• Weak ankles, hips and core muscles – as the body works in unison, each works in tandem to help the foot better absorb shock.

How to Treat Shin Splints:

  • Rest – if injured, take time off from your activity giving your body time to heal.
  • Ice – putting ice on the affected area will reduce pain and inflammation. It is recommended you do this for 20 to 30 minutes every 3 to 4 hours for 2 to 3 days or until it is better.
  • Insoles – wear store bought or custom insoles or inserts that strengthen your arch.
  • Anti-inflammatory medicine – ibuprofen or other medicine. Be especially careful to use only as directed. Your podiatrist would be the best source of information.
  • Surface choice – if you’re a runner who likes to run on hard pavement, consider finding a softer surface like an artificial track often found at high schools or other public areas.
  • Medical exam – see your podiatrist to make sure you do not have any other related injury.

If you believe you are prone to or already have shin splints or any other concerns with your feet, make an appointment with our board-certified podiatrist, Dr. Brad Toll. He will assess your feet and find the appropriate treatments. Call Crofton Podiatry at (410) 721-4505, which provides services to Crofton, Gambrills, Odenton, and Bowie, MD areas. 

By Crofton Podiatry
March 12, 2019
Category: Bunion
Tags: podiatrist   corns   calluses   surgery   Bunion   arthritis  

Choosing the right fitting footwear is very important, as making the wrong choice could cause very painful problems for your feet. One of the effects of not doing so is the development of something called a bunion or a painful bony lump on the inside of the foot at the big toe joint. The lump, or bunion, also known as hallux valgus, puts pressure on the big toe causing it to turn inward.  While not everyone gets a bunion, those who do need to see a podiatrist to have it treated.

Risk factors for bunions include:

  • Inherited foot type. You may have a structural defect that’s been passed down from others.
  • High heel shoes. Shoes which put excessive strain on the toes pushing them together.
  • Rheumatoid arthritis. A condition of sensitive swelling in the toe joints.
  • Poor fitting shoes. Both men and women need to make sure shoes provide plenty of width, especially at the toes.

Usually, someone suffering from a bunion will feel pain enough to know something is wrong, but other symptoms may also occur including difficulty finding correct fitting footwear, a visible lump near your big toe, corns or calluses where toes overlap and a lessened ability to move your toes. All these are signs that you may be developing a bunion.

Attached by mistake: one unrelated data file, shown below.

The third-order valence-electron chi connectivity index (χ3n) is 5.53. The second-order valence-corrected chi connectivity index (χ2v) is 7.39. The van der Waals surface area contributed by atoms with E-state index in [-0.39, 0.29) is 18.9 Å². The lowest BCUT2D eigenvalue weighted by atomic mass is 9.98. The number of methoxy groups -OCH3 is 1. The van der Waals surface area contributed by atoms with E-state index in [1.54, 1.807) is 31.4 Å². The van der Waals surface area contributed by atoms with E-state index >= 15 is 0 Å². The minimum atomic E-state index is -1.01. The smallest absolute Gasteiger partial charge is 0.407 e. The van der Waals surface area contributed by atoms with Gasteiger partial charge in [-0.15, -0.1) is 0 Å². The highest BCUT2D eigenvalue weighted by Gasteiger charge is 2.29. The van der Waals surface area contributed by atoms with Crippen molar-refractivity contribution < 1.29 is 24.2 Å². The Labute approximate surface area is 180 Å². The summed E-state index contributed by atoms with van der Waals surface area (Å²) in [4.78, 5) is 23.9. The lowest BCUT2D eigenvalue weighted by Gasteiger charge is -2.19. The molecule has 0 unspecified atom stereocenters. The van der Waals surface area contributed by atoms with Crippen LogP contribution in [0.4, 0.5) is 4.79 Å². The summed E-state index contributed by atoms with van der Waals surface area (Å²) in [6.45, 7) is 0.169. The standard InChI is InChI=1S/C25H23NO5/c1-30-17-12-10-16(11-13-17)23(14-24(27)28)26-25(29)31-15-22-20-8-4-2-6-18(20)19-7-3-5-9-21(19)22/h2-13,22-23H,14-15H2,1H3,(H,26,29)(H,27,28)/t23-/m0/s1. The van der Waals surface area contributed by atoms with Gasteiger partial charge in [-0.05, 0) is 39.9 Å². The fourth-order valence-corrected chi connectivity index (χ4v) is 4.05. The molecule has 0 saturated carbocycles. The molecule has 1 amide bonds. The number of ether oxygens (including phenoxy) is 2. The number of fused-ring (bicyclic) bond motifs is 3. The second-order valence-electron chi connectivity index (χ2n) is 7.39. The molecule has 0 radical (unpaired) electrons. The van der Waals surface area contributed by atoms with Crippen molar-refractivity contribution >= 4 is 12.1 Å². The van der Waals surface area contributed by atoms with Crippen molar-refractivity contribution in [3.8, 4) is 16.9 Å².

Treatment of bunions will depend on the severity of the bunion. Non-surgical treatments include:

  • Wearing correct fitting and more comfortable shoes.
  • Wearing bunion pads which helps place the toes in a more anatomically correct position.
  • Placing ice on the foot which will help reduce swelling.
  • Pain medicine. The use of over the counter pain meds to reduce pain and swelling.
  • Injecting Cortisone in the foot to alleviate swelling.

In more severe and painful cases surgery may be needed including:

  • The removal of swollen and painful joint tissue.
  • Removing or cutting parts of the big toe thereby straightening it.
  • Adjusting the bones in your feet to make them straighter with regard to the toes. 
  • Repairing the tendons and ligaments around the toe.

Of course, only the most severe cases require surgery. The best person to determine how to treat your bunion is your podiatrist. Only they will know what is best for your foot.

If you believe you may have a bunion or have any other concerns with your feet, make an appointment with our board-certified podiatrist, Dr. Brad Toll. He will assess your feet and find the appropriate treatments. Call Crofton Podiatry at (410) 721-4505, which provides services to Crofton, Gambrills, Odenton, and Bowie, MD areas. 

By Brad Toll
September 24, 2015
Category: High Heels

Following ‘on the heels’ of last fall’s post regarding pumpkin spice and fall prevention in the autumn season, it seems only fitting that our next post should be about Posh Spice’s function meets fashion shoe line. It wasn’t too long ago when Victoria Beckham, now wife of uber soccer pro David Beckham, went by her internationally known name ‘Posh Spice’ in the infamous 90’s group Spice Girls.  Shedding her 90’s image for a more modern and mature look, Victoria is still expressing some of her previous grandeur with a new line of designer shoes. 

High-fashion shoes are notorious for the damage the cause to women’s feet, and are well attributed to the development of painful bunion, Morton’s neuromas, Achilles.  Yet, Posh must be feeling the pains of wearing the designer stilettos, as her new shoes ditch the narrow heels for a lower and platformed shoe.  This marks a stark divergence in the functionality of the shoe, and goes a significant length in maintaining the foot’s normal anatomy.

While higher-heels are always going to increase the risk of falls, sprains, and damage to your foot architecture, shoes that have a wider toe-box or that feature a firmer platform are certainly the preferable option.  For once – it seems a designer has woken up to this concept, and is willing to blend fashion with a greater sense of function.  If you’re looking for a new pair of dress shoes to enter the fall season, shoes like Beckham’s which feature a wider and more supportive base will go a long ways in maintaining your comfort and reducing long-term damage. 

Dr. Google doesn’t always have the right answer, and may only delay the correct diagnosis and intervention.  If you or a family member has any questions about foot pain, deformity, or proper shoe wear they should seek out a local expert to prevent treatment delay. If you’re in the Crofton, Annapolis or Bowie areas come see us at Crofton Podiatry for expert foot an ankle care.

By Brad Toll.




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2411 Crofton Lane, Suite 25
Crofton, MD 21114